BAE Systems has announced a new robotic unmanned ground vehicle (UGV) that could assist future infantry units with tasks ranging from explosives ordnance disposal (EOD) to casualty evacuation (CASEVAC), and even target suppression. The robot, called “Ironclad”, comes in two variants, and is projected to have at least four modular equipment packages, including a machine gun installation, advanced sensor modules, robotic arm, and stretcher mounts.
The Ironclad robot is currently controlled via wireless tele-operation, but is expected to feature an autonomous function with no operator in future iterations. Unusually, the robot is armored with ARMOX high hardness steel, providing protection from shell fragments and small arms rounds. This armor gives the smaller version of the robot a weight of 200 kg (440 lb), but it is still able to carry payloads of 250 kg (550 lb), more than enough for ammunition, weapons, sensors, and manipulator arms. A larger variant has a carrying capacity of 500 kg (1100 lb), and is designed primarily for casualty evacuation. Perhaps most importantly, the Ironclad UGV is reportedly battery powered, making it potentially much quieter than internal combustion engine powered UGVs. Its battery reportedly gives the vehicle a projected range of 50 kilometers (31 miles).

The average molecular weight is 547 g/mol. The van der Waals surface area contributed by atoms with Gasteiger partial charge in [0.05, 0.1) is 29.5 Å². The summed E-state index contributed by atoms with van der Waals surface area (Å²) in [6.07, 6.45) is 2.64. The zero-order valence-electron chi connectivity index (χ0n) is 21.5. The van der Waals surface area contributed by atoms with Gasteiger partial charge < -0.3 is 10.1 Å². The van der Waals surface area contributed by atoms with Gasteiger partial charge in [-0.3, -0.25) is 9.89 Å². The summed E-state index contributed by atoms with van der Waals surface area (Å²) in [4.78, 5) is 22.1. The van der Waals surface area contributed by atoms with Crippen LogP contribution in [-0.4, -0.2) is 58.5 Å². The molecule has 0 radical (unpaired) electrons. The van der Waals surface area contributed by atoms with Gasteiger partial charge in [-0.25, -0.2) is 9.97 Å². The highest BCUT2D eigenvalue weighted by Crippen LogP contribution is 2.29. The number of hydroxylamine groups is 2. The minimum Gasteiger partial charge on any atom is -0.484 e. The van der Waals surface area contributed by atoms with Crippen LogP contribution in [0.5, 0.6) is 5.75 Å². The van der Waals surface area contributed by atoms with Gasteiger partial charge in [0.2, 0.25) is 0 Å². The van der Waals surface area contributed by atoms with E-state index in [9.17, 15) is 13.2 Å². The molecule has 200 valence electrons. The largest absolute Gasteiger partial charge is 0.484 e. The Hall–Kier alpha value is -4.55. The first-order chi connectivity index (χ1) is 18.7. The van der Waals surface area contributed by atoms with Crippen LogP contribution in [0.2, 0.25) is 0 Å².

Armored UGVs like Ironclad are likely to be the first wave of unmanned systems that work directly with ground units, including infantry. Russian firm Rosoboronexport is already developing its much larger armed Uran-9 “unmanned tank”, which is expected to be entering Russian Army service soon. It is tele-operated by a human, rather than autonomous.